Shooter’s birth fam­ily has history of vi­o­lence, drug abuse

South Florida Sun-Sentinel (Sunday) - - Opinion - By Fred Grimm Fred Grimm (@grim­m_fred or [email protected]), a long­time res­i­dent of Fort Laud­erdale, has worked as a re­porter or colum­nist in South Florida since 1976.

The birth mother of Niko­las Cruz has been ar­rested 28 times since

1983. Her rap sheet de­scribes a petty crim­i­nal with a touch of thug. Car theft, bur­glary, do­mes­tic vi­o­lence, weapons pos­ses­sion, bat­ter­ing a room­mate with a tire iron. Drugs, drugs, drugs.

But noth­ing par­tic­u­larly notable. Noth­ing ex­cept an ar­rest on June 7, 1998, when Fort Laud­erdale po­lice caught Brenda Woodard in a drug-in­fested neigh­bor­hood pur­chas­ing five rocks of crack co­caine. She was five months preg­nant.

That bust of­fers cir­cum­stan­tial ev­i­dence, at least, of pre­na­tal sub­stance abuse. If noth­ing else, Woodard showed more def­er­ence for her crack habit than the well-be­ing of her un­born son. Maybe that ex­plains some­thing.

Two decades later, that same son planned and ex­e­cuted the most wretched crime in South Florida history. Niko­las Cruz cal­lously mur­dered 17 and wounded an­other 17. Since then, the com­mu­nity has been thrash­ing about for ex­pla­na­tions, try­ing to un­der­stand the trans­for­ma­tion of a pa­thetic high school mis­fit to crazed killer.

Last week in the Mi­ami Her­ald, Carol Marbin Miller and Ni­cholas Ne­hamas re­ported el­e­ments of the Woodard fam­ily history that might ex­plain some­thing about Cruz. Per­haps, it be­gan in the womb.

Miller and Ne­hamas found pub­lic doc­u­ments, in­clud­ing ar­rest records, that read like warn­ing mark­ers along the trou­bled lives of Brenda Norma Woodard, 62, and Danielle Woodard, 32, her old­est and the one child she kept. Too bad for Danielle, who, ac­cord­ing to the Her­ald, was abused and beaten and taught to steal by her drug-ad­dled mother, then left to roam the streets. The daugh­ter has com­piled a crim­i­nal record even more dread­ful than her mother’s: theft, drug charges, beat­ings, rob­bery, gun pos­ses­sion and dis­turb­ing bursts of vi­o­lence, in­clud­ing an at­tempt to drive a stolen car into a po­lice of­fi­cer.

Af­ter her lat­est ar­rest, which in­cluded her bit­ing a po­lice of­fi­cer in a fit of rage, Danielle (the mother of two young chil­dren her­self ) was de­clared a ha­bit­ual of­fender and con­signed to state pri­son.

Brenda Woodard didn’t even at­tempt to raise her next two ba­bies. Niko­las and his younger half-brother were adopted by a pros­per­ous cou­ple from Park­land. Pre­sum­ably, that should have spared Niko­las from the crim­i­nal life that be­fell his half-sis­ter. Ex­cept, like Danielle, his pre­na­tal de­vel­op­ment was prob­a­bly im­paired by his mother’s abuse of drugs and al­co­hol. He was born with cog­ni­tive dis­or­ders that would crip­ple his so­cial and scholas­tic de­vel­op­ment.

No mat­ter that he had been sep­a­rated from his crim­i­nal mother and raised by re­spon­si­ble par­ents. Na­ture, in the most hor­ri­ble way, had thwarted nur­ture.

The Woodard fam­ily history adds an­other de­press­ing aside to the Park­land tragedy. But Broward County has grap­pled with this be­fore — crim­i­nal be­hav­ior as a seem­ingly hered­ity trait.

Percy Camp­bell, at age 13, was once South Florida’s most in­fa­mous ju­ve­nile delin­quent. In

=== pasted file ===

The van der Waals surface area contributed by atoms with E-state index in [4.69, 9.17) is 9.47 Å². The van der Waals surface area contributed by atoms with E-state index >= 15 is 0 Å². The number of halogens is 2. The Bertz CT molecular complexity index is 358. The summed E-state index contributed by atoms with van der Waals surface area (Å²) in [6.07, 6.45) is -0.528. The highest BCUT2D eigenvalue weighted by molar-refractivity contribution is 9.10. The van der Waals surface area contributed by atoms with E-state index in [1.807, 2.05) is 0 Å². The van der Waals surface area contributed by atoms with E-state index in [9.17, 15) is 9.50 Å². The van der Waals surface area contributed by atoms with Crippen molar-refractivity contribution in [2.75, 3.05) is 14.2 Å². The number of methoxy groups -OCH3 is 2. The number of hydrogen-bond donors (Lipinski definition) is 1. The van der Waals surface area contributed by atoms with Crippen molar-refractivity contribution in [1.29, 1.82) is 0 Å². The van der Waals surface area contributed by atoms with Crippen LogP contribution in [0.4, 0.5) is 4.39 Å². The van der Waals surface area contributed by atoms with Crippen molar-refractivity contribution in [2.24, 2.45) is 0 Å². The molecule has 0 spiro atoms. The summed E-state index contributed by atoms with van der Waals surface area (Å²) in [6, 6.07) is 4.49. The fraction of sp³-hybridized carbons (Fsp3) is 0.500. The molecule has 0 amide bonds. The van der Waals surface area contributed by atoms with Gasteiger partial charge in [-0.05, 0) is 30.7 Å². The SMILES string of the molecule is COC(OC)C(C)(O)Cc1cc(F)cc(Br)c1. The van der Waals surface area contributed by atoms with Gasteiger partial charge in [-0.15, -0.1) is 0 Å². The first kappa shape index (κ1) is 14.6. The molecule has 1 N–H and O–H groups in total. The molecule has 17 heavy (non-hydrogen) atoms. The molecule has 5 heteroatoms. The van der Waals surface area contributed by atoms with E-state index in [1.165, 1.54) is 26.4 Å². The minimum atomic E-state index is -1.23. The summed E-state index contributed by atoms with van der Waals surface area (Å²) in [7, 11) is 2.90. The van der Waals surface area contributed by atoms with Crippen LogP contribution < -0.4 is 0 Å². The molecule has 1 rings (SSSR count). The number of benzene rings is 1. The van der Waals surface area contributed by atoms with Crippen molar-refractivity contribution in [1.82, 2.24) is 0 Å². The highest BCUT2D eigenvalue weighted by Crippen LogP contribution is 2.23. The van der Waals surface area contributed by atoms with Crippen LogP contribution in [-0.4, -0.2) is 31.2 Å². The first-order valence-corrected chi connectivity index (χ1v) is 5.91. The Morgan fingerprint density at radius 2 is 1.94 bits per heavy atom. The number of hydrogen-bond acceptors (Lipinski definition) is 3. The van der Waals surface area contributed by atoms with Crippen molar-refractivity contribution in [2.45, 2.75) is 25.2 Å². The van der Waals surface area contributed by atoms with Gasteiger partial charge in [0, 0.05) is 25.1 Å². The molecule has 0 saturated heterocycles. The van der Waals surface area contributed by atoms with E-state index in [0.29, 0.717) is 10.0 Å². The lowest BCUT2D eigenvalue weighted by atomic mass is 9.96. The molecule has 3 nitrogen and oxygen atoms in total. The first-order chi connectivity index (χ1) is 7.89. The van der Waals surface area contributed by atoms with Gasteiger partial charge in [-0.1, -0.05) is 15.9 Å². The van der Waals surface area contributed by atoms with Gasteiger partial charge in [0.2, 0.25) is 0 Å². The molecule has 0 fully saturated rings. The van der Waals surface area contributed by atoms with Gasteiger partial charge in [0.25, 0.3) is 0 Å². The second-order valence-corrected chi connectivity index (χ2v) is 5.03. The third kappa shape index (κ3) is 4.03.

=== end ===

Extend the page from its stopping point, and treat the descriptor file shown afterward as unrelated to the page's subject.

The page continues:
1993, af­ter his 57th ar­rest (in­clud­ing 38 felonies) since age 8, he was dubbed “Crime Boy.” But the com­mu­nity re­fused to ac­cept that he was a lost cause. The courts, so­cial ser­vices and church groups in­ter­vened. The com­mu­nity had high hopes af­ter Percy grad­u­ated from Last Chance Ranch, a tough ju­ve­nile re­hab pro­gram. In 1999, Broward New Times wrote an up­lift­ing piece on the re­demp­tion of Crime Boy.

But his fam­ily was his fate. His grand­mother, Gla­dys Jack­son, the woman who raised him, had been raped and im­preg­nated at age 11. Her daugh­ter Sandy, Percy’s mother, had like­wise been raped and im­preg­nated at age 11 by one of Jack­son’s boyfriends. "We were ba­bies rais­ing ba­bies," Jack­son told me in 1993, at her de­crepit lit­tle house in north­west Fort Laud­erdale.

Percy was a sec­ond-gen­er­a­tion prog­eny of rape, a third- gen­er­a­tion crim­i­nal. His grand­mother had done a stretch in pri­son. His mother re­ceived a life sen­tence at 24 af­ter she smug­gled a gun into a Ge­or­gia pri­son. Her boyfriend killed a guard as he shot his way out. Percy’s Aunt Lisa went down on armed rob­bery charges. Un­cle Ge­orge, at 16, had taken

12-year-old Percy along when he robbed a con­ve­nience store and shot the clerk.

Crime Boy was a prod­uct of Crime Fam­ily. And he re­verted to fam­ily tra­di­tion. The re­demp­tion story was fol­lowed by more ar­rests and, fi­nally, a hitch in the state pri­son from

2000 to 2004.

Who knows? Na­ture or nur­ture? How can you test the na­ture hy­poth­e­sis in an at­mos­phere bereft of nur­ture? Hard to ar­gue that crim­i­nal in­cli­na­tions were scripted into the DNA of Niko­las Cruz with­out con­sid­er­ing the cog­ni­tive dam­age likely caused by his mother’s in­ges­tion of street drugs. And could any­one ar­gue that Percy Camp­bell, born to a child mother, raised in a house of felons, wasn’t a prod­uct of his en­vi­ron­ment?

Still, there’s one sure con­clu­sion. In a com­mu­nity be­set with drug-ad­dled moth­ers-to-be, dis­ap­peared fa­thers, abused and ne­glected chil­dren and im­preg­nated young girls, tragic and vi­o­lent aw­ful out­comes can’t be a sur­prise.

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